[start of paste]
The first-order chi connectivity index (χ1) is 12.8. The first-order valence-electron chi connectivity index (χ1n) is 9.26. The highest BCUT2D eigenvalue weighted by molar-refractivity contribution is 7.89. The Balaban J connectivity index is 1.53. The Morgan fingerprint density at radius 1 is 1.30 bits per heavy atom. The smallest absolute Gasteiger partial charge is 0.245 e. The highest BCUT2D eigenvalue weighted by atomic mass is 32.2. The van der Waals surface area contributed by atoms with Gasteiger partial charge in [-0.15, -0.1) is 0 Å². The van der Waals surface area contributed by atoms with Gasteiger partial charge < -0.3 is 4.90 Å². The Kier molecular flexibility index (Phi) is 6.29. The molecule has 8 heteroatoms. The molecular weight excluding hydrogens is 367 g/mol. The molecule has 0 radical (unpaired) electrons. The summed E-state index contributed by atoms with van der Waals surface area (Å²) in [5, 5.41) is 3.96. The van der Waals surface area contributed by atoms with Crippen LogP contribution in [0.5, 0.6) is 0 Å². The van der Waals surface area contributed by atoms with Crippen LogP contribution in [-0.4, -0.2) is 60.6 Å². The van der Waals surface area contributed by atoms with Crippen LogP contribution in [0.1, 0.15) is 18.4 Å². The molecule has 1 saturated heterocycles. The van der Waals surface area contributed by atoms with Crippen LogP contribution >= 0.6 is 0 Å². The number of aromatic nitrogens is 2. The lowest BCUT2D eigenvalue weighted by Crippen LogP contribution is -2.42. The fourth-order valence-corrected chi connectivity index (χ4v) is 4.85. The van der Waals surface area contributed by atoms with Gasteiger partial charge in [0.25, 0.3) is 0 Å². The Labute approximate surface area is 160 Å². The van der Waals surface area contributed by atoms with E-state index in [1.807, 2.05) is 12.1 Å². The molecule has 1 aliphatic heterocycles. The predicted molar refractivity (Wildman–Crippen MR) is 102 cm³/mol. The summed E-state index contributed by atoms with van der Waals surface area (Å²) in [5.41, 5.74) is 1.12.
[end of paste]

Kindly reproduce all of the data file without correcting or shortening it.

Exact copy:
The first-order chi connectivity index (χ1) is 12.8. The first-order valence-electron chi connectivity index (χ1n) is 9.26. The highest BCUT2D eigenvalue weighted by molar-refractivity contribution is 7.89. The Balaban J connectivity index is 1.53. The Morgan fingerprint density at radius 1 is 1.30 bits per heavy atom. The smallest absolute Gasteiger partial charge is 0.245 e. The highest BCUT2D eigenvalue weighted by atomic mass is 32.2. The van der Waals surface area contributed by atoms with Gasteiger partial charge in [-0.15, -0.1) is 0 Å². The van der Waals surface area contributed by atoms with Gasteiger partial charge < -0.3 is 4.90 Å². The Kier molecular flexibility index (Phi) is 6.29. The molecule has 8 heteroatoms. The molecular weight excluding hydrogens is 367 g/mol. The molecule has 0 radical (unpaired) electrons. The summed E-state index contributed by atoms with van der Waals surface area (Å²) in [5, 5.41) is 3.96. The van der Waals surface area contributed by atoms with Crippen LogP contribution in [0.5, 0.6) is 0 Å². The van der Waals surface area contributed by atoms with Crippen LogP contribution in [-0.4, -0.2) is 60.6 Å². The van der Waals surface area contributed by atoms with Crippen LogP contribution in [0.1, 0.15) is 18.4 Å². The molecule has 1 saturated heterocycles. The van der Waals surface area contributed by atoms with Crippen LogP contribution >= 0.6 is 0 Å². The number of aromatic nitrogens is 2. The lowest BCUT2D eigenvalue weighted by Crippen LogP contribution is -2.42. The fourth-order valence-corrected chi connectivity index (χ4v) is 4.85. The van der Waals surface area contributed by atoms with Gasteiger partial charge in [0.25, 0.3) is 0 Å². The Labute approximate surface area is 160 Å². The van der Waals surface area contributed by atoms with E-state index in [1.807, 2.05) is 12.1 Å². The molecule has 1 aliphatic heterocycles. The predicted molar refractivity (Wildman–Crippen MR) is 102 cm³/mol. The summed E-state index contributed by atoms with van der Waals surface area (Å²) in [5.41, 5.74) is 1.12.